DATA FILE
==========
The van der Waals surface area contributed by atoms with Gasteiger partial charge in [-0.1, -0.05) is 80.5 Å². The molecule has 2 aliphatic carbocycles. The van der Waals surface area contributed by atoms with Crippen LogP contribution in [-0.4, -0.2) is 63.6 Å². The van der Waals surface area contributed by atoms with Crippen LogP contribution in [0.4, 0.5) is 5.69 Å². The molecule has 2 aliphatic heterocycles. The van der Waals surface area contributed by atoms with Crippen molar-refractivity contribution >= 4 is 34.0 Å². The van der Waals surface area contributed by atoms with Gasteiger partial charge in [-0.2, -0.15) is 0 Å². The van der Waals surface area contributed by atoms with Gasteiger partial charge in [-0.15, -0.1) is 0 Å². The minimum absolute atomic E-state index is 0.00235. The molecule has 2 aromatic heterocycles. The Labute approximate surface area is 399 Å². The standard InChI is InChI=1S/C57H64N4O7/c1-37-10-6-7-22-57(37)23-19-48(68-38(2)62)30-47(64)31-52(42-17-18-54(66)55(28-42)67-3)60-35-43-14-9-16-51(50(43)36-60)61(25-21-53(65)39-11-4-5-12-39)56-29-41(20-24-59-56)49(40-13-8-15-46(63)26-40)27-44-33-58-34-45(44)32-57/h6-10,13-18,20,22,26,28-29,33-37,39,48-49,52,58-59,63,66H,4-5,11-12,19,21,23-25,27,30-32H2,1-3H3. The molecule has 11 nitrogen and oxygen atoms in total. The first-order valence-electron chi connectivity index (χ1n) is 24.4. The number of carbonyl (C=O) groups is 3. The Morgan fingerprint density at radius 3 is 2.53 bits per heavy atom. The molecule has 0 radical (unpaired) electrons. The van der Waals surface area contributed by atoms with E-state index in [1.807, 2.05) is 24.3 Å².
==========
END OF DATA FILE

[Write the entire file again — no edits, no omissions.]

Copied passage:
The van der Waals surface area contributed by atoms with Gasteiger partial charge in [-0.1, -0.05) is 80.5 Å². The molecule has 2 aliphatic carbocycles. The van der Waals surface area contributed by atoms with Crippen LogP contribution in [-0.4, -0.2) is 63.6 Å². The van der Waals surface area contributed by atoms with Crippen LogP contribution in [0.4, 0.5) is 5.69 Å². The molecule has 2 aliphatic heterocycles. The van der Waals surface area contributed by atoms with Crippen molar-refractivity contribution >= 4 is 34.0 Å². The van der Waals surface area contributed by atoms with Gasteiger partial charge in [-0.2, -0.15) is 0 Å². The van der Waals surface area contributed by atoms with Gasteiger partial charge in [-0.15, -0.1) is 0 Å². The minimum absolute atomic E-state index is 0.00235. The molecule has 2 aromatic heterocycles. The Labute approximate surface area is 399 Å². The standard InChI is InChI=1S/C57H64N4O7/c1-37-10-6-7-22-57(37)23-19-48(68-38(2)62)30-47(64)31-52(42-17-18-54(66)55(28-42)67-3)60-35-43-14-9-16-51(50(43)36-60)61(25-21-53(65)39-11-4-5-12-39)56-29-41(20-24-59-56)49(40-13-8-15-46(63)26-40)27-44-33-58-34-45(44)32-57/h6-10,13-18,20,22,26,28-29,33-37,39,48-49,52,58-59,63,66H,4-5,11-12,19,21,23-25,27,30-32H2,1-3H3. The molecule has 11 nitrogen and oxygen atoms in total. The first-order valence-electron chi connectivity index (χ1n) is 24.4. The number of carbonyl (C=O) groups is 3. The Morgan fingerprint density at radius 3 is 2.53 bits per heavy atom. The molecule has 0 radical (unpaired) electrons. The van der Waals surface area contributed by atoms with E-state index in [1.807, 2.05) is 24.3 Å².